So the other day, Clover got a quick “Greetings!” IM and a notecard. I really don’t know how to make PLEASE IM ME FIRST bigger or more capital in her profile, but anyway, here comes a notecard with a marketplace invitation.
It has been my experience that branch shops tend to cost more than they pay, with some occasional exceptions. Why this is, I could speculate all day, but what it all comes down to is this: if I’m going to open a branch shop in your marketplace, it has to be worth my while to do so, in one way or another. Even if I don’t make a profit in a branch shop, if it introduces my product to a considerably wider audience, that may be an example of worthwhile.
But, back to this notecard, which was such a lesson in what not to do I’ve decided to make an example of it for the Know-it-all Pages.
Greetings Lady Clover
(we thought ure items would be perfect in our [redacted to protect the poor bastards' identity])
It is my pleasure to invite you to take a store in [Redacted]. we are busy pre booking designers we feel will add to the area. We do not charge rent for a store in [our market], instead we take 35 percent commission of sales. As we feel the market needs to have only items that enhance and we believe in win win, If there is traffic and sales we should both be rewarded if not why should you lose.
currently 75 percent of the stores are already pre booked so we are looking for the remainder.
a commission script will be provided to you to place in ure vendors should this be of interest, We allow one flip vendor eg a hippo vendor, expect you to have 4 specials a year be it a sale or a discount or freebie and have 10 percent new items on display every month so a small rotation or the likes just to keep the market interesting,
[Sim] is the new Capital of the [estate] and [our market] will service all merchant and trade rp as well as real Linden sales. it will also have on going events etc.
So let’s talk about where our friend went wrong here, and why his notecard will forever live unanswered in the slush pile.
Seriously, spelling and grammar are
ure your friends.
If a second grader can get a handle on “your/you’re”, so can you. If you’re not clear, then check with your friends, family, or teacher.
“Ure” is not, never was, never will be, a word in the English language. Mess it up once and it might be excused as a typo. Twice, and you will be mocked.
This notecard is so full of terrible grammar, spelling, and punctuation, it’s hard to begin to take it seriously. Is this place a serious business or not?
Ure Your business model, while interesting, is unwise.
I have never seen any place that says “we don’t charge rent” last more than a month. Never. Ever. They may exist longer if the sim owner has enough disposable pocket money to shovel into the endless digital black hole that a rent-free land becomes.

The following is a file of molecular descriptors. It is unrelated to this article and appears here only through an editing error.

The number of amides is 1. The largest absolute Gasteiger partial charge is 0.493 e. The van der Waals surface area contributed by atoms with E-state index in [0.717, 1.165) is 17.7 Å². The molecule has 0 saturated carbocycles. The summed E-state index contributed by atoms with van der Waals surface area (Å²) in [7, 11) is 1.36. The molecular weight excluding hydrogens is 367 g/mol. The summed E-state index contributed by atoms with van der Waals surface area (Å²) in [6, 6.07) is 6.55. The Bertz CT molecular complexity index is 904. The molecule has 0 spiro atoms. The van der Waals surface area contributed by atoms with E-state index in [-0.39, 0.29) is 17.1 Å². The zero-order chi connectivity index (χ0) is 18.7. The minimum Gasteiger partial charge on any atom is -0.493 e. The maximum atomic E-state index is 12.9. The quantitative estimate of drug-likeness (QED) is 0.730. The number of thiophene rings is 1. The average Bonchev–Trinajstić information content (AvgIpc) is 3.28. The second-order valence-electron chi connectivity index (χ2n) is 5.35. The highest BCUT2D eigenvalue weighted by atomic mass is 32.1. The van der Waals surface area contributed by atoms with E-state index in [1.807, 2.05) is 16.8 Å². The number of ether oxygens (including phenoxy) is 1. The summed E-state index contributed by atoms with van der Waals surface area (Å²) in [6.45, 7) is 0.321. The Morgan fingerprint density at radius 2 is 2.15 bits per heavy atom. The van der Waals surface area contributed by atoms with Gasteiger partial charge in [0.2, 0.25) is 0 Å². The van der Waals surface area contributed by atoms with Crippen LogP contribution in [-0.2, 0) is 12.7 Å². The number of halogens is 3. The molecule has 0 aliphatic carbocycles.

Merchants who rent booths or branch shops are used to paying rent to do so. And if our business is a successful one, then we likely can afford it, especially if it’s an active marketplace. Don’t think that asking merchants to pay a reasonable amount of rent is going to drive them away.
Part of what will bring shoppers into your marketplace is your merchants bringing their own customer base in for a look. But let me ask you. Suppose you have a main store (where customers pay you 100% for your products) and a branch shop (where customers pay you 65% for your products). What benefit would it provide you, the merchant, to ask your customers to go and buy your products for significantly less there than they do here, in your own main store? You yourself asked: why should I lose?
Now, I do have some affiliate shops here and there in the grid. Three, in fact. Each affiliate vendor is someone I know personally, with whom I’ve sat down and talked, and with whom I make the same arrangement. That arrangement is the same for all of my authorized dealers: 20% for them. If the people I know and trust make 20%, why should I give some stranger I’ve never met 35%? Especially when there’s a good chance that stranger won’t even be there in a month’s time?
Whatever! I do what I want!
I wish this market owner the best of luck in getting his vendors to do what he wants. 10% new products every month? My shop has approximately 120 items, and I sure as hell don’t come up with 12 new products per month. If I don’t do this in my own shop, I see no reason to do it in yours.
I do have a branch shop in which I come up with sales or specials every month or so, but not because I’m required to. And if I didn’t, I sure wouldn’t catch hell from the market owner. And I can’t reiterate this enough: you don’t make money by giving your products away. I don’t like you dictating to me how I price my items, especially if you’re already raking in 35% of my sales!
Some requirements of merchants are important, even necessary. No adult/BDSM items in a family-friendly market. No items that aren’t in theme with the market, such as motorcycles in a medieval market. These make sense. But pricing and promotional requirements and rules really don’t. You’re asking me to do as much work as I do at my main shop– more in some cases– and again, I don’t get near as much in sales as if I just stick to promoting my own main store.
And so, market owners, here are some traps to avoid falling into. Charge a reasonable rent. If you go the affiliate route, do so on the merchant’s terms. Don’t require specific pricing, inventory, or promotional demands. And don’t pee on my leg and tell me it’s raining; you’re not doing me a favor, you’re really asking me to do you one. And I’m going to have to say no, thank you.
This is in the SL Business section of the Know-it-All pages. Check for others related to running your Second Life business more wisely.